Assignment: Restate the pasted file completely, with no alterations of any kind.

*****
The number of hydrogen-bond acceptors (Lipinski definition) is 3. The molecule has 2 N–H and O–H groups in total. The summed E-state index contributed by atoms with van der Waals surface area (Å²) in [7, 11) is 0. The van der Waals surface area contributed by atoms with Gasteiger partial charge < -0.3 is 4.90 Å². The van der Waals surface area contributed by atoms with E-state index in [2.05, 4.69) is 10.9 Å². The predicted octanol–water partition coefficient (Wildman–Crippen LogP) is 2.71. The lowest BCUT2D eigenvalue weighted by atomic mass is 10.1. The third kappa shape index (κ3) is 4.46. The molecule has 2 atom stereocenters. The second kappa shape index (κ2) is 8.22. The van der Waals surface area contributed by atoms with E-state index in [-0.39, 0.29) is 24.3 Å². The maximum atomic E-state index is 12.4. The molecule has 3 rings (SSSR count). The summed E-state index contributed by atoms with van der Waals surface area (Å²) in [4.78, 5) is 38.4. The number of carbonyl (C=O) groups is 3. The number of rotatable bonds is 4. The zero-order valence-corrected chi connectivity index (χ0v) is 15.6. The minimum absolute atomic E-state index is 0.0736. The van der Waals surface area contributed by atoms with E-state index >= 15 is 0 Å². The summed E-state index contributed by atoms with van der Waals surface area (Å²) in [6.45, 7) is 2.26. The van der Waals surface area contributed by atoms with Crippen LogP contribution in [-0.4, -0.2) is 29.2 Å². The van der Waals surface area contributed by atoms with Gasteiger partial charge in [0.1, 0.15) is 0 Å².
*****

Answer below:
The number of hydrogen-bond acceptors (Lipinski definition) is 3. The molecule has 2 N–H and O–H groups in total. The summed E-state index contributed by atoms with van der Waals surface area (Å²) in [7, 11) is 0. The van der Waals surface area contributed by atoms with Gasteiger partial charge < -0.3 is 4.90 Å². The van der Waals surface area contributed by atoms with E-state index in [2.05, 4.69) is 10.9 Å². The predicted octanol–water partition coefficient (Wildman–Crippen LogP) is 2.71. The lowest BCUT2D eigenvalue weighted by atomic mass is 10.1. The third kappa shape index (κ3) is 4.46. The molecule has 2 atom stereocenters. The second kappa shape index (κ2) is 8.22. The van der Waals surface area contributed by atoms with E-state index in [-0.39, 0.29) is 24.3 Å². The maximum atomic E-state index is 12.4. The molecule has 3 rings (SSSR count). The summed E-state index contributed by atoms with van der Waals surface area (Å²) in [4.78, 5) is 38.4. The number of carbonyl (C=O) groups is 3. The number of rotatable bonds is 4. The zero-order valence-corrected chi connectivity index (χ0v) is 15.6. The minimum absolute atomic E-state index is 0.0736. The van der Waals surface area contributed by atoms with E-state index >= 15 is 0 Å². The summed E-state index contributed by atoms with van der Waals surface area (Å²) in [6.45, 7) is 2.26. The van der Waals surface area contributed by atoms with Crippen LogP contribution in [-0.4, -0.2) is 29.2 Å². The van der Waals surface area contributed by atoms with Gasteiger partial charge in [0.1, 0.15) is 0 Å².